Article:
by Paul Melko
Edited by David G. Hartwell
Cover Artist: Sam Weber
Review by Mel Jacob
Tor Books Hardcover ISBN/ITEM#: 9780765329141
Date: 05 June 2012 List Price $27.99 Amazon US / Amazon UK
Melko continues the alternate world travels of John Rayburn begun in The Walls of the Universe. The Alarians attack him and his friends, Grace and Henry, when the aliens steal the plans to John's transfer gate and escape the world where the Vig, an interworld security force, had stranded them. Now John and his friends must find and stop them.
John has discovered that while he had originally been a duplicate, one of multiple and similar John Rayburns, his travels have changed him, and he begins to consider how that makes him unique and what that means. Much of the novel centers on the fight against the Alarians who own Pinball Wizards and are determined to acquire the technology for the transfer gates so they can again ravage other worlds.
Grace, one of John's friends who helped create the transfer gates, was tortured in the previous book and now wants revenge against all Alarians. John offers to send the Alarians to another world, but the leaders won't cooperate. With John Prime's help, the Pinball Wizards are able to solve their money worries and pay off the Alarians, but they still want the transfer gates John developed. They make a series of attempts toward that goal.
When one of the Alarian women comes to John and begs his help, she also helps Grace get her revenge, and the Pinball Wizards take over all the Alarian corporate assets. However, knowing the Vigs have marooned the Alarians on their world, John fears they may also seek him and his friends and stop their interdimensional travel.
John Prime continues to explore other worlds. He has no qualms about theft and even murder to defend himself. He travels to a plague world filled with weapons including a store of portable nuclear devices. He doesn't contract the plague and considers it a safe world. He considers the use of nuclear weapons a reasonable option against some potential enemies.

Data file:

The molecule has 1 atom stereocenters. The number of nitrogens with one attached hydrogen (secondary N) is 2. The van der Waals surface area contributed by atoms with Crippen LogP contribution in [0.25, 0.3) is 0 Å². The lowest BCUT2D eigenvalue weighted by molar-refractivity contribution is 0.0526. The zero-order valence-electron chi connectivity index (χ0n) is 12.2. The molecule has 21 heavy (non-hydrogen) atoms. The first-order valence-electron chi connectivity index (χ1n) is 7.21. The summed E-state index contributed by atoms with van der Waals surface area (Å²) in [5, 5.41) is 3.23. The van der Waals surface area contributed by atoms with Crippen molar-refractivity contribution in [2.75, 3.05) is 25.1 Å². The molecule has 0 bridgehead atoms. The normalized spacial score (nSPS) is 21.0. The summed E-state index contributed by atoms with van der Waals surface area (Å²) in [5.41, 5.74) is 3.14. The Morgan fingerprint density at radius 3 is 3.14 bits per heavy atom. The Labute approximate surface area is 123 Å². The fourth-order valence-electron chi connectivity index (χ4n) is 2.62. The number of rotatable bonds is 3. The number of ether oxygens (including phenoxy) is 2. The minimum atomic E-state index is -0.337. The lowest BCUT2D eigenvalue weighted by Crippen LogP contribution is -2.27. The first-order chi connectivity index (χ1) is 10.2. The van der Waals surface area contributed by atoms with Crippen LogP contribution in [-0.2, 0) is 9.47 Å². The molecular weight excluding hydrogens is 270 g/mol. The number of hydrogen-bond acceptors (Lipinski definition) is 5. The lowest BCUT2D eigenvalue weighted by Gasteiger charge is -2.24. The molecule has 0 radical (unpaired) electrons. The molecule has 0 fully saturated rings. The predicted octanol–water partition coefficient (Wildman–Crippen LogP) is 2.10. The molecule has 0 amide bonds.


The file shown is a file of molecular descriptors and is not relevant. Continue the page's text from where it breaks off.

Melko draws a strong contrast between John and John Prime, but John also calls on Prime to solve problems that may involve violence. The author notes cultural differences between the world, but spends little time on them or how they change that reality or how the reality affects them. Mostly, John and his friends focus on technology and making money. Eventually, John wants to use their resources to help people especially in a world like the nuclear winter one where he rescued a woman and her child. John also agonizes over any deaths that happen to those associated with him or may be caused by his actions. Unfortunately, with actions by the Vigs, the numbers mount.
Like its predecessor, this novel approaches more fantasy than science fiction. Despite his background as a nuclear engineer and computer guru, Melko pushes the envelope when his hero with only freshman physics duplicated the functioning of the transfer device that allows travel between universes, especially since the technological states of the universes vary greatly. They easily use and adapt technology of other worlds to their own uses.
A growing number authors, both adult and Young Adult, have written about interdimensional travel, including the excellent Planesrunner (Everness, Book One) by Ian McDonald (SFrevu,dec2011?) and Fair Coin by E.C. Myers (SFRevu, mar 2012). Melko does more this time to examine the effects of interdimensional travel on his characters and provides enough chase excitement to hold readers. It isn't clear if there will be another sequel.